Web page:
Lays the foundation stone for the Odisha Bhavan
A definite and very high level of inter-dependence [among States] is emerging in a situation wherein they need to act together and prosper together by a “well understood system of bilateral relations under which the outcomes would lead to a larger collective benefit,” Chief Minister Jayalalithaa said on Friday.
Laying the foundation stone of the Odisha Bhavan [that will come up in Velachery] at a function here in the presence of Odisha Chief Minster Naveen Patnaik, Ms Jayalalithaa said: “In the present system of multi-level governance, operating within a federal structure like that of India, harmonious relations with other States are indispensable.”
The function also marked the 76 anniversary of the foundation of the State of Odisha.
Indicating that the areas of inter-State cooperation would include water, environment, transport, tourism, agriculture and law and order, the Chief Minister said “law and order, especially, becomes an important matter, in the wake of terrorist activities, drug trafficking and general maintenance of public order.” The regional inter-State co-operation had been the ‘touchstone' of development indices and the States were not isolated from each other's growth impulses.
Announcing that the State government had given five grounds of land in Velachery for the project of Odisha Bhavan, Ms Jayalalithaa assured Mr Patnaik of her government's cooperation for the expeditious construction of the Bhavan.
Tracing the ties between the States of Tamil Nadu and Odisha, she said the Cholas had left behind a lasting legacy in the two States and their patronisation of art, architecture and literature extended as far as Cambodia and Indonesia. “Odisha has maintained her political vigour with successive powerful ruling dynasties and achieved a distinction of her own, within the wider intricacies of Indian civilisation.”
Receiving the first copy of a souvenir published by the Utkal Association of Madras from his Tamil Nadu counterpart, Mr Patnaik spoke of how the two States occupied places of pride in the country and referred to their glorious traditions in the fields of art, music and dance.
Quoting recent studies on the growth of his State, he said the high growth was not limited to coastal areas, which were comparatively better off, but also in other parts of the State. The increase in longevity of people was witnessed among tribals too, who accounted for a quarter of the State's population. He also said his State had the maximum number of tribes – 62 – in the country.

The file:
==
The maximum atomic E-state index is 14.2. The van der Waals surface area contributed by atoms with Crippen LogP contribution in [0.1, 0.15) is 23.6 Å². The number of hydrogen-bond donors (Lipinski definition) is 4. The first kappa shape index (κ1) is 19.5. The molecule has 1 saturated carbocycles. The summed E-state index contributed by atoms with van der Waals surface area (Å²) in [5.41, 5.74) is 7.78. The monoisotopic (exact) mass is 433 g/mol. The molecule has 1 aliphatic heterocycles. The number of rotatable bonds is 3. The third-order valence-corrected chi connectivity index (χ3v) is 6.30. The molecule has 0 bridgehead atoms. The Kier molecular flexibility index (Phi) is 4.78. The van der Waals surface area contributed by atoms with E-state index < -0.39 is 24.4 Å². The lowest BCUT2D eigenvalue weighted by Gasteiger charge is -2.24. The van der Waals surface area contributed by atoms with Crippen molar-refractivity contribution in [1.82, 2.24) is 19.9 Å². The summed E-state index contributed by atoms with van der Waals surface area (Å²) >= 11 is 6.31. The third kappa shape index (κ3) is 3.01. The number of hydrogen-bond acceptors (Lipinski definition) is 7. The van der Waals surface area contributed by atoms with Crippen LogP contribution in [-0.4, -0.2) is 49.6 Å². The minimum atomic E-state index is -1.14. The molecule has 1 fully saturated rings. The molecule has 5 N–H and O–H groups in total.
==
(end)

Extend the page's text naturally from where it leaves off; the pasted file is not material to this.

Thanking Ms Jayalalithaa for the decision to give land for Odisha Bhavan, Mr Patnaik said the Bhavan would fulfil the long-felt desire of people of his State who were visiting Chennai for various purposes. Debendranath Sarangi, Tamil Nadu Chief Secretary, who hails from Odisha, said even now, the administrative set-up in the southern part of Odisha resembled the administrative hierarchy prevalent in Tamil Nadu. He recalled how Rajendra I, the great son of Rajaraja Chola, came to be known as “Gangaikonda Chola” or the Chola conqueror of the River Ganga after crossing Kalinga (corresponding to the modern Odisha) and Bengal and defeating two local kings.
The Eastern Ganga rulers strengthened their dynasty by marrying Chola princesses. Anantavarma Chodaganga Deva, the grandson of Vijarajendra Chola, began building the great Jagannath temple at Puri at the end of 11 Century. The term Chodaganga alluded to the dynasty's Ganga and Chola heritage, Mr Sarangi said.
Ms Jayalalithaa honoured Aruna Mohanty, renowned Odissi dancer,and Sudarshan Patnaik, sand sculpture specialist, while her Odisha counterpart felicitated Vani Jayaram, musician and Ilayaraja, film music director. Among those who spoke were Khirod Kumar Jena and N. R. Patnaik, president and secretary of the Utkal Association.